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Northern Ireland to make it illegal to pay for sex

An MLA has launched a public consultation which would see Northern Ireland take the lead in the UK against sexual trafficking.

Image: Lewis Whyld/PA Archive

NORTHERN IRELAND has today launched legislation which, if enacted, would make it illegal to pay for sex.

The bill, launched by the Democratic Unionist Party, would see Northern Ireland take the lead within the UK in tackling the sex trade as well as human trafficking.

While running a brothel or ‘kerb crawling’ – the actual solicitation of sex from a prostitute – is illegal across the UK, the actual act of buying or selling sex is still actually legal.

Though it is unusual for a draft bill to be published for consultation in August, when the Stormont Assembly is in recess, its author – DUP member Lord Maurice Morrow – said its timing was deliberate.

The publication of the Bill triggers a 90-day window for public consultation which closes on October 18, a day recognised as Anti-Slavery Day across the United Kingdom.

“My bill is designed to bring help and aid and assistance to those who find themselves trafficked,” Morrow told UTV News.

“Criminalising paying for sex is not explicitly in the European directive [on human trafficking], but Article 18 encourages member states to take appropriate steps to tackle demand.”

He added:

The majority of trafficking victims in Northern Ireland in recent years have been trafficked here for sexual exploitation.

Morrow said his legislation had been inspired by the Swedish model, where he argued that the introduction of a zero-tolerance culture on commercial sex had made “a clear impact on trafficking”.

BBC News reports that other provisions in the bill include an extension of the definition of ‘other exploitation’, hoping to clamp down on the trafficking of vulnerable people for the purposes of forced begging.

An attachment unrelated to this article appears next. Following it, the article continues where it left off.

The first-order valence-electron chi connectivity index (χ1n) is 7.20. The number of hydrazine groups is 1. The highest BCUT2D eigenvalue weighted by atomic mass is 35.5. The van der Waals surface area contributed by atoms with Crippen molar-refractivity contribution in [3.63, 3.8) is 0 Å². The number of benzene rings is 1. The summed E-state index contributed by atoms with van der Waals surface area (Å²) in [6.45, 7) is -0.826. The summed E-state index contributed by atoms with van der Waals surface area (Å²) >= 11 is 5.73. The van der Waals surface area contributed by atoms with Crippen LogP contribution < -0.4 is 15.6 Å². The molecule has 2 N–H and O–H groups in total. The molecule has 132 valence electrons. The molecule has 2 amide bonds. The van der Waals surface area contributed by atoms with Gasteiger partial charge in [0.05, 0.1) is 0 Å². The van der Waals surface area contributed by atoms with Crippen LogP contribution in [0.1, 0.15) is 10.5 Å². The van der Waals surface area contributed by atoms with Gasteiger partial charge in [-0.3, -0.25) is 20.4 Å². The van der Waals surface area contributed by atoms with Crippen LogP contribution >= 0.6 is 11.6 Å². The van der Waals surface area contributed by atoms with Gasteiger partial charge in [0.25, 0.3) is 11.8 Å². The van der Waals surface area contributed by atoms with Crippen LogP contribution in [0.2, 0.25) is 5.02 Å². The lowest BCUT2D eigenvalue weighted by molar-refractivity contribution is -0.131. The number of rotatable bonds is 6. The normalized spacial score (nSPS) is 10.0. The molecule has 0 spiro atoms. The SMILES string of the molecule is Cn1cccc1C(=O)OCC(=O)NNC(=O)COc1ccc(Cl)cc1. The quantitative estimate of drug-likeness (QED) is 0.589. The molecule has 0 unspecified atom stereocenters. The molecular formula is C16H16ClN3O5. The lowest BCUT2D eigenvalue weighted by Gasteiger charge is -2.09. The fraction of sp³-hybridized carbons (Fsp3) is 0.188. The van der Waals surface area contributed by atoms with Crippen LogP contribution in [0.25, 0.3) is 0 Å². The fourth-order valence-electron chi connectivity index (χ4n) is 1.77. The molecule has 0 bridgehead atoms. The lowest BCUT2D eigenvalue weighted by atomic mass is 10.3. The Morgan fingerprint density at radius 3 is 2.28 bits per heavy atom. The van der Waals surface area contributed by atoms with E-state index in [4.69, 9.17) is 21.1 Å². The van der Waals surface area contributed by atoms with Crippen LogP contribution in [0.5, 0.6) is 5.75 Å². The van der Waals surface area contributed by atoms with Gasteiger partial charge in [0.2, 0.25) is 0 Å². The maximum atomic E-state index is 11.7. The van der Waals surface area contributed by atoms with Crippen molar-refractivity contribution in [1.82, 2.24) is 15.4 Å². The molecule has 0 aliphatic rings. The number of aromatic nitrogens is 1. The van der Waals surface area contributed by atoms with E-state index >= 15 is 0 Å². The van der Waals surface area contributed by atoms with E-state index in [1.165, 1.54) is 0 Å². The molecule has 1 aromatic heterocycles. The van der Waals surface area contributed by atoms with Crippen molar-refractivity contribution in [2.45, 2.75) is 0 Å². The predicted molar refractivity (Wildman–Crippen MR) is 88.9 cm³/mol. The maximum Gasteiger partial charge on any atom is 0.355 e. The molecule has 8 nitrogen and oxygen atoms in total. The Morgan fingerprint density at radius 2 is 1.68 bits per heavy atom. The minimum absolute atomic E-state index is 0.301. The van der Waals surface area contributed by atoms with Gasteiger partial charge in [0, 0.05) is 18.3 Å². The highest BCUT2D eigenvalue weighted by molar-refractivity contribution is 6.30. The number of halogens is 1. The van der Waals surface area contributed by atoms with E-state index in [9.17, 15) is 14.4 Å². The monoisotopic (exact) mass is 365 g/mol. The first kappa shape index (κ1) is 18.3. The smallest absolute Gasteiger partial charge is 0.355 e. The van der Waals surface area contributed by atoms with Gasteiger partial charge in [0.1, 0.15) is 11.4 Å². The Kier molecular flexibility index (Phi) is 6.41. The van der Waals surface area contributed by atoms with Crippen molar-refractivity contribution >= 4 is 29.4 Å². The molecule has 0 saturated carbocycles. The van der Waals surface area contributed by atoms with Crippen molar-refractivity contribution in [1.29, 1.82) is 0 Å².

The proposals would also permit courts to take aggravating factors, such as the circumstances of the victims, into account when handing down a sentence for any offence.

The news has been welcomed by the Immigrant Council of Ireland. Its chief executive Denise Charlton said:

Laws are now being reviewed on both sides of the border, providing a truly unique opportunity to ensure that pimps, traffickers and other criminals associated with this trade will have no refuge on any part of the island.
We note the tight timeline which has been placed on the Northern Ireland consultation with a deadline of 18 October and hope it will give added urgency to the process in the Republic where lawmakers are currently accepting submissions.

She said that “by bringing the laws on both parts of Ireland into line we would be sending a powerful message that this industry and its exploitation is not welcome here”.

Read: Change in prostitution laws sought

More: Longford council calls for change in prostitution laws

About the author:

Gavan Reilly

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